For traditional product verticals, where MSMEs engage in the entire value chain, country experiences of technological upgradation, design capabilities and adoption of the platform economy will provide the necessary impetus. Support in automated processes, quality standards & regulations needs to be tailor made to MSMEs with varying digital expertise and thereby promote interoperability between digital products. Also, regulations to ensure privacy and security of the firms gain importance. Overall, the effort is to serve small firms in the age of ‘Big Data’.
The current digital platform revolution has enabled instant matching of global buyers and sellers across industries. Additionally, automation is enabling new ways of servicing clients. The information available, i.e., Big Data, provides valuable market insights that needs to be processed with speed and precision. To make Big Data work for small firms, tailored solutions have to be made accessible to SMEs, facilitate partnership with platform providers that offer digital commerce, logistics and e-payment services, accessibility to quality certifications and ICT-enabled financial services. This necessitates bringing MSMEs into formal channels, which provides dual benefits of developing database and designing support programmes/interventions in line with the special needs of MSMEs.
While the outcomes of single window system for MSMEs are varied across states, the challenges of technology adoption and high value addition brings into focus issues like cluster development, Innovation Hubs, Testing Standards for improving domestic firms’ capacity to absorb foreign technologies and thereby support firm linkages like contract manufacturing or joint ventures. Additionally, improved marketing and export promotion support can improve the MSME ecosystem.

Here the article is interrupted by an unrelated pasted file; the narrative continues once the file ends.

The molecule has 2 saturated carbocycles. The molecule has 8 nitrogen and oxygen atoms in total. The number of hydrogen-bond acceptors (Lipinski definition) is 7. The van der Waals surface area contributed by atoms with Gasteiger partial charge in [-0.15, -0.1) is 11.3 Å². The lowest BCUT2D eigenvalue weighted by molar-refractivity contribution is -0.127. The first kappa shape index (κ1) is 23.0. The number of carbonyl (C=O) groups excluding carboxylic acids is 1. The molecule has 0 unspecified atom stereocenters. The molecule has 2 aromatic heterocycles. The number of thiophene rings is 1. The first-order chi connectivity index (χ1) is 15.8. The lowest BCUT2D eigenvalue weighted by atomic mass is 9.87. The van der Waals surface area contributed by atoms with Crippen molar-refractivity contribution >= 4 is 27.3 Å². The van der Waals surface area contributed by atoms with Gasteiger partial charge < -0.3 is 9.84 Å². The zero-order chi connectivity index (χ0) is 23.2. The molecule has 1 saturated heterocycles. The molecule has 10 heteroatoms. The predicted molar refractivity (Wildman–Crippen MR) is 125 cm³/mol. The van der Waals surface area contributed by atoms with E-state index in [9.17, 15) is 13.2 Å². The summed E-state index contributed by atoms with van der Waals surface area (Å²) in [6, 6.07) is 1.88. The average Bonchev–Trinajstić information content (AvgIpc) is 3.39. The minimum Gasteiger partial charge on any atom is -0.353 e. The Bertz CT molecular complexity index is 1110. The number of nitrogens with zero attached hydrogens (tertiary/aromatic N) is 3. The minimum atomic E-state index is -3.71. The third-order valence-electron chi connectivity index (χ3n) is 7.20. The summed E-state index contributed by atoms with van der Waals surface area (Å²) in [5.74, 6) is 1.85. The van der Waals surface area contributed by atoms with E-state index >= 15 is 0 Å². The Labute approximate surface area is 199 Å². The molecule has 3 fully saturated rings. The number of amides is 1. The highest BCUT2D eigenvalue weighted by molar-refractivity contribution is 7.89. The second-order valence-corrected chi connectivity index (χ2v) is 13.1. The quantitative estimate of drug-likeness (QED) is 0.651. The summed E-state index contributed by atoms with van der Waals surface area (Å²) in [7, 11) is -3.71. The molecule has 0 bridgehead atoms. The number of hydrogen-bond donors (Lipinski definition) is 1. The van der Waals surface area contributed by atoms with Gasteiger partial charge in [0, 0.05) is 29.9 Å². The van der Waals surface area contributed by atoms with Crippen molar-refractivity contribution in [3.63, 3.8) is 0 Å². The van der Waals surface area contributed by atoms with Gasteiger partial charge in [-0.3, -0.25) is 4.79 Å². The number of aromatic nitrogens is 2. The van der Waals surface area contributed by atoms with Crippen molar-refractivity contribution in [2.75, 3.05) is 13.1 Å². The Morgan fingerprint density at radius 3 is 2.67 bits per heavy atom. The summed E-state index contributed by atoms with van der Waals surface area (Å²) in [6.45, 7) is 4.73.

Tools to enhance productivity
Against this background, capacity building for developing export capability of MSMEs focus on training interventions for industry verticals that aim at adopting digital technologies for enhanced productivity and competitiveness.
Broad areas covered here will be:
- Leveraging E-commerce
- Partnership with platform providers
- Fintech solutions
- New trends in logistics services
- Quality certifications
- Taking advantage of government schemes
- Digital marketing for exports
These can vary across industries and as such industry focus is necessary. Equally important is credit financing for MSMEs. With the digitization wave, new architectures for bank lending systems is available. With the operationalization of GSTN and Account Aggregators (AA), the turnover data and borrowers’ transactions can be accessed at a single point thereby facilitating cash-flow based lending.
The significance of these developments may vary across sectors/regions and needs to be captured from the readily available data sources. Finally, the issue of information asymmetry between lending agencies and MSMEs can be addressed by Fintech companies through technologies and processes.